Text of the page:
Take the 2-minute tour ×
Stack Overflow is a question and answer site for professional and enthusiast programmers. It's 100% free.

I am drawing some colorful scatter plots using matplotlib in my django app for some small data sets, but the import statements add about 1-2 seconds to the run time compared to my previous version which used a javascript graphing utility - so now it takes almost 3 seconds instead of under a 1/2 second to load the page. It bugs me, even though most people at my office won't care.

Here's the basic code:

from matplotlib.backends.backend_agg import FigureCanvasAgg as FigureCanvas
from matplotlib.figure import Figure

fig = Figure(figsize=[7, 7] )
canvas = FigureCanvas(fig)
ax = fig.add_axes( [1, 1, 5, 5] )
ax.scatter( x, y, c=colors, s=15, linewidth=1.5)
ax.set_xticklabels(labels, rotation=-40, horizontalalignment='left')
fig.savefig(file)

Is there a more light-weight method to load the Figure - or perhaps a different backend is faster?

I switched from the javascript utility because my co-workers needed to be able to copy and paste the image from the website. I like the idea of using matplotlib because now I can make some fancier graphs, but I am open to a different lightweight tool if that would have better performance.

Another idea would be to make some sort of server app which is always running and listens to a port for the query and then sends back the image. Then it would NOT have to load the whole matplotlib library for each query. But, that sounds like a lot of work.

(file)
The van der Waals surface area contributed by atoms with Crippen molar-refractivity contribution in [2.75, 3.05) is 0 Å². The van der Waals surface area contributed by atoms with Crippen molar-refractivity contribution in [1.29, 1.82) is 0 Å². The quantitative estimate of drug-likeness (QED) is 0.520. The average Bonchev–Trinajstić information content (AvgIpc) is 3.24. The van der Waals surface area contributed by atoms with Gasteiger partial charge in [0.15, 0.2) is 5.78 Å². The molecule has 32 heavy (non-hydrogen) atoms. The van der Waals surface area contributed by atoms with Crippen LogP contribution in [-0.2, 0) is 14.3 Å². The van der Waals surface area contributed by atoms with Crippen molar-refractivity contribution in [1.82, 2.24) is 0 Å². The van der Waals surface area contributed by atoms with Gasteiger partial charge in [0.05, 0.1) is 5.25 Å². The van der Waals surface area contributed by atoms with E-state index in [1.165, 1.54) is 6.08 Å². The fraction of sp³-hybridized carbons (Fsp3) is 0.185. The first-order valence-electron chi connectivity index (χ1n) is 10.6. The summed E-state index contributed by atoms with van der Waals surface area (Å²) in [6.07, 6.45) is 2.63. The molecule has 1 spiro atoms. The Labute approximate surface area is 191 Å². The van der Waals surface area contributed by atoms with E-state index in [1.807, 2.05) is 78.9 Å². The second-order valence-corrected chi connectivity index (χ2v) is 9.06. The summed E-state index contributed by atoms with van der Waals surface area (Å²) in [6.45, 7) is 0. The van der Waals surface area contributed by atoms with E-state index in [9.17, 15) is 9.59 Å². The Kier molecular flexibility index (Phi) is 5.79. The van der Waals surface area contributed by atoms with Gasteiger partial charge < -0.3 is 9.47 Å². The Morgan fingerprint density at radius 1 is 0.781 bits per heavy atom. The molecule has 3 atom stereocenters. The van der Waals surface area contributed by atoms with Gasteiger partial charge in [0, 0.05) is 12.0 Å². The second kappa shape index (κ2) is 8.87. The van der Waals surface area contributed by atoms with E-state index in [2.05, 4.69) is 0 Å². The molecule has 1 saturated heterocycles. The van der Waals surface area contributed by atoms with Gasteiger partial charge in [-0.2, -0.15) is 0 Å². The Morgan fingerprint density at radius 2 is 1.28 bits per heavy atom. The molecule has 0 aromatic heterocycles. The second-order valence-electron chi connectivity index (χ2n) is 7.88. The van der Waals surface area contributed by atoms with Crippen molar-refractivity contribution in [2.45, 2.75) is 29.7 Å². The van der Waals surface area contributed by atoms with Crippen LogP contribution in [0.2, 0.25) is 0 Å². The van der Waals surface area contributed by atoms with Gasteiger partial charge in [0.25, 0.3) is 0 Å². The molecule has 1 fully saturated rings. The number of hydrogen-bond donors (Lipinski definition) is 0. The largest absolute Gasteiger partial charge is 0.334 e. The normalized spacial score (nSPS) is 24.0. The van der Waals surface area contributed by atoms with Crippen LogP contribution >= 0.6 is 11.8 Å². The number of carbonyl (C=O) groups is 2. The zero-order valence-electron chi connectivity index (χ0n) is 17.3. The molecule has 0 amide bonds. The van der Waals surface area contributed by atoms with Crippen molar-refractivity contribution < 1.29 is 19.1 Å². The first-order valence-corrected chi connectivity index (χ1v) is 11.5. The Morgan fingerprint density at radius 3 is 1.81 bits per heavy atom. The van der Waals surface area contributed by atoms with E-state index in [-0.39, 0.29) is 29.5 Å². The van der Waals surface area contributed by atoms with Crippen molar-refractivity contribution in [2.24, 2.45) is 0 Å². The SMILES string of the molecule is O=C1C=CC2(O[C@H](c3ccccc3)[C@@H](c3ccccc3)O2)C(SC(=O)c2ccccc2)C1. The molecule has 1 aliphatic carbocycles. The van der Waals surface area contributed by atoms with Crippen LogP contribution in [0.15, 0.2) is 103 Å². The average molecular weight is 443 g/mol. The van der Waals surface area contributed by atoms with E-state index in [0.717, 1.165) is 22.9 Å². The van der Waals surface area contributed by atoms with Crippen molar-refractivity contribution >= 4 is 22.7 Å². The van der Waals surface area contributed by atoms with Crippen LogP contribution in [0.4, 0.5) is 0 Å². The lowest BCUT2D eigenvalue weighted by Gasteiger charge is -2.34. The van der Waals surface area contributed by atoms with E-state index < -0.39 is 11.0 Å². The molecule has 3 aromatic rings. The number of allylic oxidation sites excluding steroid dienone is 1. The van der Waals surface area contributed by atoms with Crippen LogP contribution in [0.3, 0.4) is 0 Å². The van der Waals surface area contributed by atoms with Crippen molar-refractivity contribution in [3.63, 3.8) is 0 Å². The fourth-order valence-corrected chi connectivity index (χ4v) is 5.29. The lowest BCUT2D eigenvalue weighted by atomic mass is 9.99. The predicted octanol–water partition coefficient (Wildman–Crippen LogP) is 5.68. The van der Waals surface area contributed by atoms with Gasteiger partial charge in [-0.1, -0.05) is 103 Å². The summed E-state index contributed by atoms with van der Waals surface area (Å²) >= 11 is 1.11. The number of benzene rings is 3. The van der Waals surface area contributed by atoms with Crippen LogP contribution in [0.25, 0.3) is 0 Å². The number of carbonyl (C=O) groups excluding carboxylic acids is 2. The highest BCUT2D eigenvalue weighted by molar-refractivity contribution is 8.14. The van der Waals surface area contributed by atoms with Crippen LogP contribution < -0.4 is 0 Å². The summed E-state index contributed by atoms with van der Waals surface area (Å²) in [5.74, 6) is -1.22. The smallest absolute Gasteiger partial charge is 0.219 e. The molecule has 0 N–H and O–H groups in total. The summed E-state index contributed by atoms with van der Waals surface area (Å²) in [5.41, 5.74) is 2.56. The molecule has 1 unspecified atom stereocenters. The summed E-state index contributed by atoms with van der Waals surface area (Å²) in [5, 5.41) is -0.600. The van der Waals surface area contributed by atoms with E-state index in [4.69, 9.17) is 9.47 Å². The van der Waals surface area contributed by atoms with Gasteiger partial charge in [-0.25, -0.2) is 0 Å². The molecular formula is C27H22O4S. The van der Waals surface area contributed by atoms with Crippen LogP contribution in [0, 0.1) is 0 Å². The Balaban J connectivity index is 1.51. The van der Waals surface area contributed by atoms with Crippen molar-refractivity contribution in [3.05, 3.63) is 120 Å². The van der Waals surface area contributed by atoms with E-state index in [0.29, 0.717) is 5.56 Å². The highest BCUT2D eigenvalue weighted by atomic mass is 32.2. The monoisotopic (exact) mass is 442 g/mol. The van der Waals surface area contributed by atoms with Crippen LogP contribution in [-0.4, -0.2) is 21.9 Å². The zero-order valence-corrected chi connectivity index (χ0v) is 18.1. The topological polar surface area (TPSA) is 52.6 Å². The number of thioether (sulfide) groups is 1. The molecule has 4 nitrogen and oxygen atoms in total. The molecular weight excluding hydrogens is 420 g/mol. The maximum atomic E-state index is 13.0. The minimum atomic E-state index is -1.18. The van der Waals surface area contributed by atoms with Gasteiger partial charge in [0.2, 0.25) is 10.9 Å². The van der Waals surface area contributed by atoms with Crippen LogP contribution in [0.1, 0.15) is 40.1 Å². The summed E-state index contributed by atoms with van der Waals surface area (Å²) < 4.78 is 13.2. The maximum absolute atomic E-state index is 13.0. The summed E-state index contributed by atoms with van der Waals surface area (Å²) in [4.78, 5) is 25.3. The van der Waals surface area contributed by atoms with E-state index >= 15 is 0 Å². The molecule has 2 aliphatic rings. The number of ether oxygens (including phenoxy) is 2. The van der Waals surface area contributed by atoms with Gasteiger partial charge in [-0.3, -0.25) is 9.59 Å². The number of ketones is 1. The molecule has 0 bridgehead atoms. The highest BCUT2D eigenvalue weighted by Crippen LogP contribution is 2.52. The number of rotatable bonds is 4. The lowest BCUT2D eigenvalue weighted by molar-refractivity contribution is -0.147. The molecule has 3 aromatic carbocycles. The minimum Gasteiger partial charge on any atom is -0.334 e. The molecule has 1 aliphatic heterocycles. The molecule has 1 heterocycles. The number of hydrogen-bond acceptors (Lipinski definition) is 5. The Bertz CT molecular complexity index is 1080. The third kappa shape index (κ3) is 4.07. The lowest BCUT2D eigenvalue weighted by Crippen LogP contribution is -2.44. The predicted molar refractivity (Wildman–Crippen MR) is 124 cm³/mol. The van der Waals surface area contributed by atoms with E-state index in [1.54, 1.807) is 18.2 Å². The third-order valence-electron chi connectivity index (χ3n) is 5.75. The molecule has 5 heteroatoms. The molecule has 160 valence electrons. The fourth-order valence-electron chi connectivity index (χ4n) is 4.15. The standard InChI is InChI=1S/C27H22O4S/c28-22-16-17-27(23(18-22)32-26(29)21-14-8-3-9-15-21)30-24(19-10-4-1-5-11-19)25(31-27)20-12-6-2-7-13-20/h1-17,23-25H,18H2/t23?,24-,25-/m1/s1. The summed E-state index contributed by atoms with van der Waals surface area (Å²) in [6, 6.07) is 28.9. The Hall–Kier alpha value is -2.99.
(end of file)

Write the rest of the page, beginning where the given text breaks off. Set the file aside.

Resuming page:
share|improve this question
    
Are you rendering the images in the main view and saving them to file, or are you rendering them in a separate view and returning an HttpResponse? Is caching possible? –  Natan Yellin Jul 28 '11 at 21:32
    
I save the graph in a temporary png file and then the main view template gets the path to the temp file and shows it. Caching wouldn't provide much help since people can customize their graphs and most images will only be seen a few times. –  brfox Jul 28 '11 at 22:18

1 Answer 1

up vote 1 down vote accepted

You should render the image in a separate view. This lets your browser start rendering the page while the image (or images) are still being generated.

def view(request):
    ...
    response=django.http.HttpResponse(content_type='image/png')
    canvas.print_png(response)
    return response

(Code from http://www.scipy.org/Cookbook/Matplotlib/Django)

Furthermore, Django's processes shouldn't die after each page request. Try configuring Apache/Nginx to keep multiple processes alive for future page requests. Each process will have to execute the import statements the first time it renders your image view. After that, you should have speedups.

share|improve this answer
    
That's a good point about loading the rest of the page first. Also, I have apache configured to reload from scratch each time. But, you're right that I should change that apache setting so that I can gain some speedup there, too. Thanks. –  brfox Jul 29 '11 at 22:38

Your Answer

 
discard

By posting your answer, you agree to the privacy policy and terms of service.

Not the answer you're looking for? Browse other questions tagged or ask your own question.